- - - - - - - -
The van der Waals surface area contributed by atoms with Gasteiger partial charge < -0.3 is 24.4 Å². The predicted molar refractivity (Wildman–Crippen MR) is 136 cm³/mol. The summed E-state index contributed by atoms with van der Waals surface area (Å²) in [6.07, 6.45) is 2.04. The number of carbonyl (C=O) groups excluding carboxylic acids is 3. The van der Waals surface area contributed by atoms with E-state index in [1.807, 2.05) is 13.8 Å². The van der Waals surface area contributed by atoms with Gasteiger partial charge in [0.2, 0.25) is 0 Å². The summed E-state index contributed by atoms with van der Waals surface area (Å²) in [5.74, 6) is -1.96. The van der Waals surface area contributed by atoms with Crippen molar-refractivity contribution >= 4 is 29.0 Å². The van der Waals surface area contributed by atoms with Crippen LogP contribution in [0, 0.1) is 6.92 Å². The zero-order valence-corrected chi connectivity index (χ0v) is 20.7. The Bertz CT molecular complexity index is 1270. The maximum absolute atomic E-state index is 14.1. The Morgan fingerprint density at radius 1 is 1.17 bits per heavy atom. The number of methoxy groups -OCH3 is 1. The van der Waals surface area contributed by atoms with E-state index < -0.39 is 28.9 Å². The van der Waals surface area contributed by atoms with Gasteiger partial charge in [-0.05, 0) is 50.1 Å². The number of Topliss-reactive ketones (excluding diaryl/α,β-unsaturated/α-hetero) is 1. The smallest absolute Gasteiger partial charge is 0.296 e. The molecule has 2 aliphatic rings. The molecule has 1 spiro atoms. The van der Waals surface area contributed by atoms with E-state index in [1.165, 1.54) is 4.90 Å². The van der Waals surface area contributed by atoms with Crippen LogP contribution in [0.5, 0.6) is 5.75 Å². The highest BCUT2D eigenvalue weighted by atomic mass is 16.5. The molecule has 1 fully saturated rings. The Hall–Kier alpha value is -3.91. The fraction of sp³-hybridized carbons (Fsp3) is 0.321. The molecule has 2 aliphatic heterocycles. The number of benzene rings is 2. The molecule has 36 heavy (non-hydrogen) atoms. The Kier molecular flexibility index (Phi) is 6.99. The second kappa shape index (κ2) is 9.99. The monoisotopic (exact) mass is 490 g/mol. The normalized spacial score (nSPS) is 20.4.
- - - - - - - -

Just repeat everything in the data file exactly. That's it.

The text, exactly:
The van der Waals surface area contributed by atoms with Gasteiger partial charge < -0.3 is 24.4 Å². The predicted molar refractivity (Wildman–Crippen MR) is 136 cm³/mol. The summed E-state index contributed by atoms with van der Waals surface area (Å²) in [6.07, 6.45) is 2.04. The number of carbonyl (C=O) groups excluding carboxylic acids is 3. The van der Waals surface area contributed by atoms with E-state index in [1.807, 2.05) is 13.8 Å². The van der Waals surface area contributed by atoms with Gasteiger partial charge in [0.2, 0.25) is 0 Å². The summed E-state index contributed by atoms with van der Waals surface area (Å²) in [5.74, 6) is -1.96. The van der Waals surface area contributed by atoms with Crippen molar-refractivity contribution >= 4 is 29.0 Å². The van der Waals surface area contributed by atoms with Crippen LogP contribution in [0, 0.1) is 6.92 Å². The zero-order valence-corrected chi connectivity index (χ0v) is 20.7. The Bertz CT molecular complexity index is 1270. The maximum absolute atomic E-state index is 14.1. The Morgan fingerprint density at radius 1 is 1.17 bits per heavy atom. The number of methoxy groups -OCH3 is 1. The van der Waals surface area contributed by atoms with E-state index < -0.39 is 28.9 Å². The van der Waals surface area contributed by atoms with Gasteiger partial charge in [-0.05, 0) is 50.1 Å². The number of Topliss-reactive ketones (excluding diaryl/α,β-unsaturated/α-hetero) is 1. The smallest absolute Gasteiger partial charge is 0.296 e. The molecule has 2 aliphatic rings. The molecule has 1 spiro atoms. The van der Waals surface area contributed by atoms with E-state index in [1.165, 1.54) is 4.90 Å². The van der Waals surface area contributed by atoms with Crippen LogP contribution in [0.5, 0.6) is 5.75 Å². The highest BCUT2D eigenvalue weighted by atomic mass is 16.5. The molecule has 1 fully saturated rings. The Hall–Kier alpha value is -3.91. The fraction of sp³-hybridized carbons (Fsp3) is 0.321. The molecule has 2 aliphatic heterocycles. The number of benzene rings is 2. The molecule has 36 heavy (non-hydrogen) atoms. The Kier molecular flexibility index (Phi) is 6.99. The second kappa shape index (κ2) is 9.99. The monoisotopic (exact) mass is 490 g/mol. The normalized spacial score (nSPS) is 20.4.